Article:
Gravel can be spread at the same rates as clay spreading to get a stable surface (Figure 2). Gravel is preferred over clay on very susceptible and difficult areas, such as water trough aprons and at gates where livestock tend to congregate. Graveled areas will drain well when it starts raining.
Chemical stabilisers (for example, hydromulch, DustBloc®, Dustex®, GluonTM) will give short-term dust control. These chemicals are expensive, at more than $1000 per hectare. Dustex® and GluonTM require water at 1 litre per square metre (10,000 litres per hectare). Note that the crust they form is easily broken by any form of traffic.
Cultivation has the potential to increase erosion and is not recommended in sands. However, delving clays to overcome water repellence can lift large clods (greater than 2 cm in diameter) that protect the soil from erosion by reducing wind speeds at the soil surface. Delving requires experienced operators. Too much clay or the wrong type of clay brought to the surface can be detrimental to the following crops. Ploughing heavy soils (clay and loams) to bring up clods will stabilise eroding paddocks, particularly where the subsoil is moist.
Remove livestock and prevent them from returning to erodible paddocks. Livestock can be:
- put onto a well-protected (not exposed to wind, good groundcover) paddock
- put into a confinement feeding area (stabilised surface, sheltered)
One sheep can detach hardsetting soil at a rate of 0.3 tonnes per week and sandier soil at a rate of up to 1 tonne per week. Over summer, this can loosen up to 60 t/ha on the heavier soils and 140 t/ha on sands. We recommend reducing or removing livestock on areas approaching the target groundcover. In this condition, livestock may have to be agisted, kept in feedlots or stable refuge areas or sold.
Feeding trails on paddocks with low levels of groundcover will increase the risk of soil erosion. We recommend confined paddock feeding and feedlotting in this situation.
Reduce vehicle traffic wherever possible. Vehicle traffic reduces groundcover and detaches soil.
Any form of cultivation will increase the risk of wind erosion. Soil inversion (mouldboard ploughing is an example) can greatly increase the risk of wind erosion. Use weather forecasts to choose safe periods for soil inversion, and plant into wet, inverted soil as soon as possible after inversion to reduce the wind erosion risk.
Reduce windspeed with windbreaks
Tree windbreaks are a durable and effective way to prevent erosion for highly erodible soils in areas exposed to highly erosive winds. This is good insurance for extreme years.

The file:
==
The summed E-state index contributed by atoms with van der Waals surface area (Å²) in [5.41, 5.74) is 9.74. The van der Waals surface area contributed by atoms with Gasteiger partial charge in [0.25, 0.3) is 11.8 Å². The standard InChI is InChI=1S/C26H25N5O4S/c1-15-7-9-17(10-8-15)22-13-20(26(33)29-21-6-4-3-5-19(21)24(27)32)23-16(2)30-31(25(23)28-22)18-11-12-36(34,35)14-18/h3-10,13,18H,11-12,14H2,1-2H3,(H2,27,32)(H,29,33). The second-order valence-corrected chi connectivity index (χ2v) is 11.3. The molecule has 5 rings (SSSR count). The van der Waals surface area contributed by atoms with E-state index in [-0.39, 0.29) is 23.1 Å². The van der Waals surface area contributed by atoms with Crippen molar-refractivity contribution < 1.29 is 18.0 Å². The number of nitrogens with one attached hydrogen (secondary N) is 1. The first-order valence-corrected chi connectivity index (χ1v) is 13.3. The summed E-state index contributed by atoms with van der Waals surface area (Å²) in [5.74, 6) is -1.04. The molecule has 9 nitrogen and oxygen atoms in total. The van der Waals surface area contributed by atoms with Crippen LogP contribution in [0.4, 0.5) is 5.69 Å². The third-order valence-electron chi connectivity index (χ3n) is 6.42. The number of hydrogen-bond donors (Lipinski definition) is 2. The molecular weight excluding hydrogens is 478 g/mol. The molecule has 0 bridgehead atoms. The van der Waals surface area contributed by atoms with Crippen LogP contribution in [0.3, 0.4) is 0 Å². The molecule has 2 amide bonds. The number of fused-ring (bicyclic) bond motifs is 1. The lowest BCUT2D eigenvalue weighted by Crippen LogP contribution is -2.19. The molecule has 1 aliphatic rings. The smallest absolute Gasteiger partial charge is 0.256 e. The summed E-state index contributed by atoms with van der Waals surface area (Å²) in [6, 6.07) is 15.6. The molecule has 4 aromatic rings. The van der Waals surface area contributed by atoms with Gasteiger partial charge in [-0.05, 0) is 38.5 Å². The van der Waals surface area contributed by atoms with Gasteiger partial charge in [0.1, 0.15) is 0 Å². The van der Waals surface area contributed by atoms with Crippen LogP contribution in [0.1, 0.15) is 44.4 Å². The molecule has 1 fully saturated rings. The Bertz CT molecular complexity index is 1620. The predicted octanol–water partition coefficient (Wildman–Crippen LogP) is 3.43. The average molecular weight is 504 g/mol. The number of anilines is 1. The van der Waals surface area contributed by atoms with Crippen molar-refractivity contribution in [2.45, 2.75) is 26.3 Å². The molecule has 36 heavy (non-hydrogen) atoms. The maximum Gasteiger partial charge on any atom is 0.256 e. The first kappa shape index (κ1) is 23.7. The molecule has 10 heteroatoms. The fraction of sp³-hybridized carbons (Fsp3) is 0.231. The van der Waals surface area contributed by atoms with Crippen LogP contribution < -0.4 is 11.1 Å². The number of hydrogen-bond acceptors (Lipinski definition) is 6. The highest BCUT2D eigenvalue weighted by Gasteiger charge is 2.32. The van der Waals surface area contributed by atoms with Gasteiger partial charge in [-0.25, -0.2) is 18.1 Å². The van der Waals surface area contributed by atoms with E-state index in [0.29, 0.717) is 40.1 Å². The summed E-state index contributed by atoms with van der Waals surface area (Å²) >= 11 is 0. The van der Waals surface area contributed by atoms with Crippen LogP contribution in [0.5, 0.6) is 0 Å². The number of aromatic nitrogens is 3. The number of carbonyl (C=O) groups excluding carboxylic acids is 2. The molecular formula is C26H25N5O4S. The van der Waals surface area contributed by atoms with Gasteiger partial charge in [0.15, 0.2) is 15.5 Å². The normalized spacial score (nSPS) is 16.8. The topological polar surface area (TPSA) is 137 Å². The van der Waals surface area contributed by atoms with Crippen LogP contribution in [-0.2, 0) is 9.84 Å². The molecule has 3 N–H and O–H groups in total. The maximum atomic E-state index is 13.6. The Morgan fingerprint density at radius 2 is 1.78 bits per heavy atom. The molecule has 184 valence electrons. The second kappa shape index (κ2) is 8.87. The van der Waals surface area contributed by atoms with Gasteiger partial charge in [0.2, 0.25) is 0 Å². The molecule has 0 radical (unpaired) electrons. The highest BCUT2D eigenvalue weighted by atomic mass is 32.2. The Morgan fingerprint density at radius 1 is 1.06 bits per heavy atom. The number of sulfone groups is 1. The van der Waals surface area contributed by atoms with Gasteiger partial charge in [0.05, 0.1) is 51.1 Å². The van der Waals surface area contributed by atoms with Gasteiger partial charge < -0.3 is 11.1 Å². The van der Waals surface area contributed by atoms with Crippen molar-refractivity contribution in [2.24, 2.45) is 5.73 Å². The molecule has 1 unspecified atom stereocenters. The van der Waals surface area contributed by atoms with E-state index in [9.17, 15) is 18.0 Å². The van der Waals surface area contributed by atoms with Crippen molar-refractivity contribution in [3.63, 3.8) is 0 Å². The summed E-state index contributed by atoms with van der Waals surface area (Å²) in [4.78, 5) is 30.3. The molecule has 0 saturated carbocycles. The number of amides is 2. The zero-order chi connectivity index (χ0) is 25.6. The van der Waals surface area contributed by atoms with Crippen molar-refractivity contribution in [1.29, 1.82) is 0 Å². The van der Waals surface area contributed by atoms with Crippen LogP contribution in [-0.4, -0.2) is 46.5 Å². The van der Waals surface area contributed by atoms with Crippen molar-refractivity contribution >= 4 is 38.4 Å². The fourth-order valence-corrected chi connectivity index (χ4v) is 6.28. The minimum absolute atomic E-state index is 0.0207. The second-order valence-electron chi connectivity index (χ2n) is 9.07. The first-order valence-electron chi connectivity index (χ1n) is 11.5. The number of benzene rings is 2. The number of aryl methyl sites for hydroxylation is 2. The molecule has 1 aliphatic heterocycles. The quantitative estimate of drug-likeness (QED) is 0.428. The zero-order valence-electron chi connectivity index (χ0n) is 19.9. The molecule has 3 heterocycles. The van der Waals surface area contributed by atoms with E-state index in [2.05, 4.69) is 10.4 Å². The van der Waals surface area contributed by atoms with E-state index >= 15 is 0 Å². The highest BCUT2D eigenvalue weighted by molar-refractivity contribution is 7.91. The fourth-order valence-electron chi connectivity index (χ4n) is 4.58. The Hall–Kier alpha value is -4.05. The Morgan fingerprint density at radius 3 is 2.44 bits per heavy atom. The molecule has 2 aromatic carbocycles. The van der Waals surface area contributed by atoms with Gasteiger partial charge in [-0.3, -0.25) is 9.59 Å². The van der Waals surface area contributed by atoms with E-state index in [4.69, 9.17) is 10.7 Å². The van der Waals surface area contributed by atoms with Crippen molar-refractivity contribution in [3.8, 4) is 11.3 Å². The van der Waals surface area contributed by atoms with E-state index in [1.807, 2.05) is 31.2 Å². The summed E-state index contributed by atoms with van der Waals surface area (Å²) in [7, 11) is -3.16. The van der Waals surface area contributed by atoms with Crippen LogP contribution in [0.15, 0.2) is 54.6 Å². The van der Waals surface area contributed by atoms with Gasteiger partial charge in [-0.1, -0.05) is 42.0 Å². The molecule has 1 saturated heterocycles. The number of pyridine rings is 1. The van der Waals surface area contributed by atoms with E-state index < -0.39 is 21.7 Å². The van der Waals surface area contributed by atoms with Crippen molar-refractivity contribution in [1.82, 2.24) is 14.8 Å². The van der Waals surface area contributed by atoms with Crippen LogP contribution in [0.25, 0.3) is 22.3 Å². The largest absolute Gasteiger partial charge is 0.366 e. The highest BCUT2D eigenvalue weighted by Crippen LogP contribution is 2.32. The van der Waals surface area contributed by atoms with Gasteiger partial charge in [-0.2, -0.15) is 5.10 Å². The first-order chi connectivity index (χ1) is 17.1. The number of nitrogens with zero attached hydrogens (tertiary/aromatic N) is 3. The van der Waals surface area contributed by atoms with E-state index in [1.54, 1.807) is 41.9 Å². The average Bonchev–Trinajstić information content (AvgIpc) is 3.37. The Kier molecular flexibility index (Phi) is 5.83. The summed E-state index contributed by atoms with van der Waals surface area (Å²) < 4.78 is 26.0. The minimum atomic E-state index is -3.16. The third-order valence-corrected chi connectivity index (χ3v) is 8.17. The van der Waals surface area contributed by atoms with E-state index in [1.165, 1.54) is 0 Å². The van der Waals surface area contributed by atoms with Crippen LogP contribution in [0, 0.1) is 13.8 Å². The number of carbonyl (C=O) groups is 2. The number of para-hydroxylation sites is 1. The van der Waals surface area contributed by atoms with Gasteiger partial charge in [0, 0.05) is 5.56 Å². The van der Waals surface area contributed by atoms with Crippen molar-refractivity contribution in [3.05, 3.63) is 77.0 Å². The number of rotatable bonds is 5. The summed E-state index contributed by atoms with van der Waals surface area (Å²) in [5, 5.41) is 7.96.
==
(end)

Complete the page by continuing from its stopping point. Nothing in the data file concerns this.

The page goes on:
Tree windbreaks reduce erosive winds for 10–15 times the height of the windbreak when winds are at right angles to the windbreak. For a 10 m high, well-designed windbreak, the erosion risk is minimal up to 150 m downwind. Wind speed gradually increases over the next 10–15 tree heights, at which point the wind speed returns to that upwind of the windbreak. Windbreaks also help to retain detached residues that may otherwise be blown away in strong winds.
Tree windbreaks will compete with crops and pastures for light, water and nutrients: design the windbreaks to minimise this.
Windbreaks are a long-term capital commitment and we recommend you get good advice before designing and planting tree windbreaks.
How about cultivating to reduce the risk of erosion?
Cultivating to bring clods to the surface, and scraping ditches and ridges, are used in some places to reduce windspeed right at the surface, and to trap moving soil particles.
In most cases we do not recommend this in Western Australia. Why? Because many of our agricultural soils are too sandy to produce stable clods, and the risk of summer storms and severe water erosion on cultivated soil is high.
We recommend that you get local advice about the risk before using this option.
Immediately after an area is eroded
Reduce the potential for more erosion:
- remove livestock and prevent them from returning
- minimise vehicle traffic
- protect highly susceptible and valuable areas – gateways, laneways, yards, surrounds of houses and sheds – with binding spray, clay, gravel, old hay or straw to give a full cover.
At the break of season
Encourage pasture recovery or establish cover crops to reach and maintain target groundcover. Soils that have been eroded are often more susceptible to wind erosion in the following summer.
Pasture recovery at the break of season
Eroded paddocks usually recover slowly because erosion removes nutrients in the topsoil and the seed reserves of grasses. Paddocks in this condition are very susceptible to more erosion at the break of season.
In this situation:
- defer grazing until there is about 800 kg/ha of new pasture dry matter – this reduces the risk of wind erosion and increases pasture production for the season
- continue supplementary feeding of sheep in stable areas or confined feeding areas
- establish cover crops on the most eroded and susceptible areas (see cover crops section in Wind erosion control after fire) and graze to allow pasture species to develop.